It is also not just a straight case of reduced capital spending. Taking the GCC as a whole, investments in the industrial, metal, gas production, petrochemicals, power and water sectors were all stable or actually up on the previous year. It is only really in construction – 15 per cent down on the previous years – and in infrastructure – 38 per cent lower – that there was a marked decrease in contract awards. Thus, for the projects market community in a number of sectors, business has been in line with the historical trend over the past half decade.
This is not surprising given the drivers underpinning the utilities and industrial sectors. Whereas real-estate and associated infrastructure spending over the past five years has been a function of speculation, especially in Dubai, other sectors are based on long-term supply and demand trends driven primarily by indigenous population growth and government efforts to diversify the economy.
The other notable aspect is the divergences between countries. Saudi Arabia has been the most surprising factor in 2010 to date. The region’s largest economy was expected to build on the $57bn-worth of contracts it awarded in 2009 and overtake the UAE as the biggest projects market in the region. In the event, only the latter has occurred, at least so far in 2010. The total value of contracts awarded year-to-date is $43bn, slightly higher than the UAE total but still far lower than the previous year.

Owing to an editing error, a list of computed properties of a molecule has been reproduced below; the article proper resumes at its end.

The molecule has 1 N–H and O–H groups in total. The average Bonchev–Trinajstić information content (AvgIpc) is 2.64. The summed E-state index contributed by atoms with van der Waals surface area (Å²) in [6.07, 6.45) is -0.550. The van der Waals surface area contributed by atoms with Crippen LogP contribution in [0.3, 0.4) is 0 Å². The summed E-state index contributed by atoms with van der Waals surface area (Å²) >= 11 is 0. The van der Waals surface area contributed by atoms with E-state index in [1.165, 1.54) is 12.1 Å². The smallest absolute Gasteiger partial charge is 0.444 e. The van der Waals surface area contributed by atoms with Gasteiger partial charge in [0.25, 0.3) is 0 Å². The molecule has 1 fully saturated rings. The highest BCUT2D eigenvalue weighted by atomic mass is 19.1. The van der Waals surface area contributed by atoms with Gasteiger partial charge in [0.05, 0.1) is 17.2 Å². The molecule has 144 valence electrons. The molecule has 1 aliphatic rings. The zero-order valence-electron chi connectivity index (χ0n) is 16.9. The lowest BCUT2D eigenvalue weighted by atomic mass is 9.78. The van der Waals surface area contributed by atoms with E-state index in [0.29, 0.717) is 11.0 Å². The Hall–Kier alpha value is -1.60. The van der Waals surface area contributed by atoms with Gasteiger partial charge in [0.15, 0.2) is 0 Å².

GCC state spending
Admittedly, Riyadh is expected to award up to $10bn of contracts in the final month of the year and a large amount of its capital spending is on smaller-scale contracts in the $10-50m range, but nonetheless it has still failed to pick up on its 2009 total. Meanwhile, the water and power sectors have seen an uptake in contract spending during 2010 as the kingdom strives to keep up with surging utility demand, but this has been negated by a nearly 50 per cent fall in real-estate spending.
The steep fall in contract spending in the UAE is less of a surprise given the continuing fall-out from the collapse of the Dubai real-estate sector and the financial constraints placed on the emirate. Project spending in the city has been just $11bn so far in 2010 – the same level as in 2009 and far below the $46bn peak reached in 2008.
Market analysis of Gulf state spending
The most interesting aspect has been the decline in contract awards in Abu Dhabi. The UAE’s largest emirate, and its most wealthy, was expected to offset the collapse of the Dubai projects market as it geared up its own capital investment programme in line with its 2030 Vision. In the five years to 2009, it had gradually increased its project spending, hitting a total of $65bn last year ($45bn excluding the nuclear deal), which was greater than Dubai at its peak.